We had a great turnout at the Habitat ReStore demonstration on Saturday! Thank you to everyone who showed up. It was nice meeting some new friends. There will be another talk at 1 pm on Saturday, December 10th at the Cary, NC Habitat ReStore! I hope you can make it, because I’ll be showing how to turn some common ReStore items into holiday gifts and décor.

And now for the tutorial that you really wanted to see — but couldn’t make it to see — making a shoe storage bench out of an kitchen wall cabinet!

Wall cabinets that fit over your fridge or stove work really well for this shoe storage bench project. Ideally the cabinet will be 18″ in height (standard seat height). If it is shorter, you can build a base for your bench to raise it up a little.

It is more than likely that these cabinets will be coated with about 5 lbs. of grease. But, have not fear, I found THE BEST cleaner for removing grease. Hot water and ammonia! You must work in a well ventilated area when working with ammonia. Sponge on the ammonia and hot water concoction and wait about 10 minutes. Wipe off the cabinet and repeat until clean.


  • Ammonia, hot water and a sponge or rag (to clean off grease)
  • Screwdriver
  • Hammer
  • Nail set
  • Miter saw
  • Pencil
  • Level
  • Tape measure
  • Wood putty
  • Sandpaper
  • Construction or thick wood glue
  • Primer
  • Paint
  • Paint brush
  • 2″ finish nails
  • 1 and 1/4″ finish nails
  • Quarter round moulding for base of cabinet
  • Cove moulding for top of cabinet
  • 1″ thick board (cut to fit inside cabinet dimensions)
  • 1×4″ pine firring strips
  • Plywood or pine board cut to fit 3″ wider and 1.5″ deer than finished dimensions of the cabinet (after moulding is added.)
  • Optional: Thin plywood to use as a filler strip


Remove all the hardware and the doors. Remove any nails that are poking out or hammer them flush with the wood.

Measure the inside depth of the top of your cabinet.

Cut three 1×4″ boards to sit on top of the cabinet and use for the bench support and to give your nails something to grip when attaching the bench top. (Without these supports it would be very difficult to nail or screw into the particle board cabinet without it flaking and chipping.)

Use thick construction glue to attach the boards. (Glues that have a toothpaste consistency.)

Nail finish nails into the boards at an angle to secure them.

For good measure, nail two more finish nails through the back of the cabinet and into the ends of the support boards.

Measure your cabinet sides and front. Cut quarter round (convex shape) for the base of your cabinet and cove moulding (concave shape) for the top of your cabinet.

Here is a close up of the moulding I used for the base and crown of the cabinet.

If the face frame of your cabinet juts out past the side, you’ll have a gap (see below). No worries, we can fix that!

Slip a piece of thin plywood to fit behind the quarter round (and cove moulding). Draw a line at the top of your quarter round (and bottom of the cove moulding). Cut the plywood piece with a jig saw.

Glue the thin plywood strip onto the cabinet.

Rest your moulding on top of the filler strip.

Predrill holes in your trim moulding, then hammer finish nails to secure the trim. If you are using a finish nailer to secure the moulding pieces, you won’t need to pre-drill.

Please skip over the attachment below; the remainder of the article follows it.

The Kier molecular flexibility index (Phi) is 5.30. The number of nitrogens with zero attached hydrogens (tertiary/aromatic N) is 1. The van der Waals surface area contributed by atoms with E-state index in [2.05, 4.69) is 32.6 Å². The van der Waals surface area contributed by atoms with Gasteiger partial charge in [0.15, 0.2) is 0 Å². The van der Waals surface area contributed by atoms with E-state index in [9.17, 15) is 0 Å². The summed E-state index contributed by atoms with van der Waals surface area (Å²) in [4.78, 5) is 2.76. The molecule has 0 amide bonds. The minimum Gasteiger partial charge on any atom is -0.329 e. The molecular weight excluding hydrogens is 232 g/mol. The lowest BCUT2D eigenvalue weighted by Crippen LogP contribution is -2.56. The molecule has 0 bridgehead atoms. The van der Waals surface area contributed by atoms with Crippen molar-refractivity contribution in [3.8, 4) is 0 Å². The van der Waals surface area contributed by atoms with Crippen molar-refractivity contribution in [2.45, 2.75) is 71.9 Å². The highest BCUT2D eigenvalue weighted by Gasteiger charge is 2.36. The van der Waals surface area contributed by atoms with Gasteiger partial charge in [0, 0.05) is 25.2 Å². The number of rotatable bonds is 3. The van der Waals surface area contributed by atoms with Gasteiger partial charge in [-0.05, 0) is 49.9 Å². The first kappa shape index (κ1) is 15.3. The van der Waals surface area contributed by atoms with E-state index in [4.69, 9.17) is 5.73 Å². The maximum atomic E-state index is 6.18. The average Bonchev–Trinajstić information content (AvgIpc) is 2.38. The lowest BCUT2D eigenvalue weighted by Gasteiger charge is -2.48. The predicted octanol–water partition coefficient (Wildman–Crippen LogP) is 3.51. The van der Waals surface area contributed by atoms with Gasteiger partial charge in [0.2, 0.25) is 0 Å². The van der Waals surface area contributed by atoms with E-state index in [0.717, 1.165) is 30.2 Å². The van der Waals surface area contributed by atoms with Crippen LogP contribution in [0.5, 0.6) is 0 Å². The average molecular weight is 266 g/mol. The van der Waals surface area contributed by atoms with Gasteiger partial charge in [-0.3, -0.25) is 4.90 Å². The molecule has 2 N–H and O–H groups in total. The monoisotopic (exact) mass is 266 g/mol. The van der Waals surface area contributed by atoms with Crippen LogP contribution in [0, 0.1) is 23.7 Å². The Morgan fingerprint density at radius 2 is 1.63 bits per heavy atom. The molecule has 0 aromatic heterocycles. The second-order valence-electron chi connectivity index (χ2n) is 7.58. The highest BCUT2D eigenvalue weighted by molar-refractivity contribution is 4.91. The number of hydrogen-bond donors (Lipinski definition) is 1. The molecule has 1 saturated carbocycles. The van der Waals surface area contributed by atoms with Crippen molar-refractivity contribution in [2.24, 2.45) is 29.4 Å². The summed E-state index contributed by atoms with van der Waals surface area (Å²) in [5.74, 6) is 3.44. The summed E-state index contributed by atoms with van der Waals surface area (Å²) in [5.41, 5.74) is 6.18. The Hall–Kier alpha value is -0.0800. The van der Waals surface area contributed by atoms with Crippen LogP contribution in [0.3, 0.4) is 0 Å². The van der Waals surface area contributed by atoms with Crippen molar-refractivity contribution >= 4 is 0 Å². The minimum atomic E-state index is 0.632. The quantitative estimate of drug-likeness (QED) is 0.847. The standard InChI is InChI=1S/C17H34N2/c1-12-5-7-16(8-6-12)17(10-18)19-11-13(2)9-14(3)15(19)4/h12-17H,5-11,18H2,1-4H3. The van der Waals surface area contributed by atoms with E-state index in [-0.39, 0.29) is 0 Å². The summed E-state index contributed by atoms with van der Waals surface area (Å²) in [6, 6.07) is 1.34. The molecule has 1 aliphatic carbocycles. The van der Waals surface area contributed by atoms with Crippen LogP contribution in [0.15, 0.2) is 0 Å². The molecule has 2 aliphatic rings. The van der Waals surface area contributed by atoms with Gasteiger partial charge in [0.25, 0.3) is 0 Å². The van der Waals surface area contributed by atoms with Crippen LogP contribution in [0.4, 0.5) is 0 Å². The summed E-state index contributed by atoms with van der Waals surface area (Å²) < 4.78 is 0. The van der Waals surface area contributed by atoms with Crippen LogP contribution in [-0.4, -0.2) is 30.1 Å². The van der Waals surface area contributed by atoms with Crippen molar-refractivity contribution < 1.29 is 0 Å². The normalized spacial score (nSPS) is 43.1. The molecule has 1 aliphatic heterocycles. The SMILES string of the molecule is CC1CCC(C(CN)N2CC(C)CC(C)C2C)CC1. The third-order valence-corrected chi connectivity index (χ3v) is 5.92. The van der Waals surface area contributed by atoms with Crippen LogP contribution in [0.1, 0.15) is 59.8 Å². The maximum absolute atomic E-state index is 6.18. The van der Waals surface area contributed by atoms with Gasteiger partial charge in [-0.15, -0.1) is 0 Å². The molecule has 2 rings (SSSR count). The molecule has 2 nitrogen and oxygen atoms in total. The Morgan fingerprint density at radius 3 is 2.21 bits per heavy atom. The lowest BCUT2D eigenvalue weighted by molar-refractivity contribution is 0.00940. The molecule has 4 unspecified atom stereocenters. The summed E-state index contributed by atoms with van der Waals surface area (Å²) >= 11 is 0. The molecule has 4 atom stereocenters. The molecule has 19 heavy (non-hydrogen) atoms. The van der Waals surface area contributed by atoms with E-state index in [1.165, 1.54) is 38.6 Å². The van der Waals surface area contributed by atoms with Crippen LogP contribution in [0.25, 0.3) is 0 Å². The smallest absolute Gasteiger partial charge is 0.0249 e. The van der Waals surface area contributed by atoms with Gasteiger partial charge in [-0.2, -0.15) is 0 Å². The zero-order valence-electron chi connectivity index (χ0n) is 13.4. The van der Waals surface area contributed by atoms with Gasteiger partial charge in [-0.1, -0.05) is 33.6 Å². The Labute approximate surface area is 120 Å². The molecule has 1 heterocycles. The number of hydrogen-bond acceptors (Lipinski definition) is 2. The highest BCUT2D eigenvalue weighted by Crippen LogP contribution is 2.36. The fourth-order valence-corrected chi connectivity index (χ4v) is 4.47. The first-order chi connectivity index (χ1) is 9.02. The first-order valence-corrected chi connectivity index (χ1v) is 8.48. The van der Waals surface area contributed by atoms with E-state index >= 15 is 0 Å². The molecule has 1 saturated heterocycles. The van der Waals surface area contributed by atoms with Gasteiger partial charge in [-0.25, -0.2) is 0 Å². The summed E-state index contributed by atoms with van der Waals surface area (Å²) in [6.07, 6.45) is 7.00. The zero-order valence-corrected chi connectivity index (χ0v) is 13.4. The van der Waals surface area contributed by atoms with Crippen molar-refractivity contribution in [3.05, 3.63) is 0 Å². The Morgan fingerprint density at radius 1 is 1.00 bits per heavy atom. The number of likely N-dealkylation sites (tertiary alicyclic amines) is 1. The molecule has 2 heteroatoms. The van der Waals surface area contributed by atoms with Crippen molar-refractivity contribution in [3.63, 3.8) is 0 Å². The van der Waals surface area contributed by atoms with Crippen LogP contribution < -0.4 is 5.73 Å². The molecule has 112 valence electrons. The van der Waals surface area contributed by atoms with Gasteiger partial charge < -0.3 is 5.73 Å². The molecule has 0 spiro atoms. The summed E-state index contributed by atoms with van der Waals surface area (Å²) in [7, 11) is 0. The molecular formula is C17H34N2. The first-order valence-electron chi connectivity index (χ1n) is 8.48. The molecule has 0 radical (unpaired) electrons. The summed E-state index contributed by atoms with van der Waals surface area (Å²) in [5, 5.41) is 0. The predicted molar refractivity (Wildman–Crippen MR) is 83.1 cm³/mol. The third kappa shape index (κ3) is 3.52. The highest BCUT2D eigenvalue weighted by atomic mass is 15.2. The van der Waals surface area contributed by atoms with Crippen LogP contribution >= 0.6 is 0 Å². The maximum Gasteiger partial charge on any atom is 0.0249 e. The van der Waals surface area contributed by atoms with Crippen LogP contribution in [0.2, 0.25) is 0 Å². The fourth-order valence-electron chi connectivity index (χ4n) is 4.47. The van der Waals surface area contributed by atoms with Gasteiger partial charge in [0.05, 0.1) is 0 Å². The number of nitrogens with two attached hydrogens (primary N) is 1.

Fill any nail holes or cracks with wood putty.

Fill the seams of the filler strips with wood putty too.

Allow the wood putty to dry and then sand it smooth.

Your cabinet should look something like this:

For the top of your bench, cut a piece of wood that is 3″ wider and 1.5″ deeper than the top dimensions of the cabinet (be sure to measure to the edge of the crown moulding.) Sand it smooth. Stain or paint the bench top.

At this point, you can attach your bench top by screwing a few screws from inside the cabinet up through the support pieces and into the bench top.

*For demonstration purposes, the video will show how I attached the bench top with glue and finish nails from the top: Add some construction glue to the wood supports. Then, nail the top into the three support boards on top of the cabinet. Fill the holes left by the nails. And touch up the spots with stain or paint. Either way will work, but the screws from below will save you the work of adding wood putty and/or touching up the nail holes.

To install the shelf, level the board you cut to fit inside the cabinet (or shall I call it a bench since we are almost done!)

Use either “L” brackets inside the cabinet to hold the shelf or hammer nails from the side and into the ends of the shelf to secure it. Luckily shoes aren’t super heavy, so you can get away with using finish nails to hold the shelf in place.

Use a nail set to sink the nail below the wood surface.

Add a small amount of wood putty to the nail hole.

Gently sand the cabinet and shelf to scuff up the surface and give it a “tooth” for the primer to adhere to. Prime the cabinet and bench.

Paint the cabinet, shelf and bench.

Protect your bench with a few coats of polyurethane and you are done!

Room for about 8 pairs of shoes! If you wanted a larger bench or more storage, you could attach two cabinets side by side.

Here is the video from my Habitat ReStore talk. (I apologize about some of the background noise.)

By the way, thanks to my sponsors Bogs Footwear (boots) and Tomboy Tools (tool belt.) I need to lower that belt a little ;-). I was rushing in and just buckled it on me without adjusting it.




Sharing this tutorial with Home Stories A2Z Tutorials and Tips Link Party and The Shabby Creek Cottage’s Transformation Thursday